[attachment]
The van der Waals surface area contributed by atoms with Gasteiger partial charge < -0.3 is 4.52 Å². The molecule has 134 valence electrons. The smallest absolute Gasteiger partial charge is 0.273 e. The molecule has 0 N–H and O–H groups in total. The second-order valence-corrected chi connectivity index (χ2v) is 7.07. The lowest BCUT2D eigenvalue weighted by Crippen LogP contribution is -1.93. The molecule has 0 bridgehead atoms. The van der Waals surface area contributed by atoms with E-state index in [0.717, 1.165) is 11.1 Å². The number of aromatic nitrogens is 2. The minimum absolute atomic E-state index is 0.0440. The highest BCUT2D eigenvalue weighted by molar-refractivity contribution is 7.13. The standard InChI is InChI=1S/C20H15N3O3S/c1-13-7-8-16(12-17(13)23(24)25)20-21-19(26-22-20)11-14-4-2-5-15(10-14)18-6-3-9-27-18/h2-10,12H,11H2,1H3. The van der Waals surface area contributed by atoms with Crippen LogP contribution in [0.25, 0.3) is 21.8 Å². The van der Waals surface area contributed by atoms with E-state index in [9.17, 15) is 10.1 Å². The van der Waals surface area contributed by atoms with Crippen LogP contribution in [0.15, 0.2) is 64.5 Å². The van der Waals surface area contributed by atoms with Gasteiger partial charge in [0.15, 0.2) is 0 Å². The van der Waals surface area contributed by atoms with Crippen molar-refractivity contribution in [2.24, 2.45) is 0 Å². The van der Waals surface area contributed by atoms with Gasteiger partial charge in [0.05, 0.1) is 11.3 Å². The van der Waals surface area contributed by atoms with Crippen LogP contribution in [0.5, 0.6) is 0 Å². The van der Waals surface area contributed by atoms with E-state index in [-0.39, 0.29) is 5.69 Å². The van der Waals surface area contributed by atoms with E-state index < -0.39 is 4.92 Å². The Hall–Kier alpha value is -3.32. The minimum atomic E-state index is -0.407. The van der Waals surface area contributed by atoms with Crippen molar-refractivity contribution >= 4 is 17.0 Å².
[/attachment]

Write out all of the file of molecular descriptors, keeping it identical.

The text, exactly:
The van der Waals surface area contributed by atoms with Gasteiger partial charge < -0.3 is 4.52 Å². The molecule has 134 valence electrons. The smallest absolute Gasteiger partial charge is 0.273 e. The molecule has 0 N–H and O–H groups in total. The second-order valence-corrected chi connectivity index (χ2v) is 7.07. The lowest BCUT2D eigenvalue weighted by Crippen LogP contribution is -1.93. The molecule has 0 bridgehead atoms. The van der Waals surface area contributed by atoms with E-state index in [0.717, 1.165) is 11.1 Å². The number of aromatic nitrogens is 2. The minimum absolute atomic E-state index is 0.0440. The highest BCUT2D eigenvalue weighted by molar-refractivity contribution is 7.13. The standard InChI is InChI=1S/C20H15N3O3S/c1-13-7-8-16(12-17(13)23(24)25)20-21-19(26-22-20)11-14-4-2-5-15(10-14)18-6-3-9-27-18/h2-10,12H,11H2,1H3. The van der Waals surface area contributed by atoms with Crippen LogP contribution in [0.25, 0.3) is 21.8 Å². The van der Waals surface area contributed by atoms with E-state index in [9.17, 15) is 10.1 Å². The van der Waals surface area contributed by atoms with Crippen LogP contribution in [0.15, 0.2) is 64.5 Å². The van der Waals surface area contributed by atoms with Gasteiger partial charge in [0.15, 0.2) is 0 Å². The van der Waals surface area contributed by atoms with Crippen molar-refractivity contribution in [2.24, 2.45) is 0 Å². The van der Waals surface area contributed by atoms with Gasteiger partial charge in [0.05, 0.1) is 11.3 Å². The van der Waals surface area contributed by atoms with Crippen LogP contribution in [0.5, 0.6) is 0 Å². The van der Waals surface area contributed by atoms with E-state index in [-0.39, 0.29) is 5.69 Å². The van der Waals surface area contributed by atoms with E-state index < -0.39 is 4.92 Å². The Hall–Kier alpha value is -3.32. The minimum atomic E-state index is -0.407. The van der Waals surface area contributed by atoms with Crippen molar-refractivity contribution >= 4 is 17.0 Å².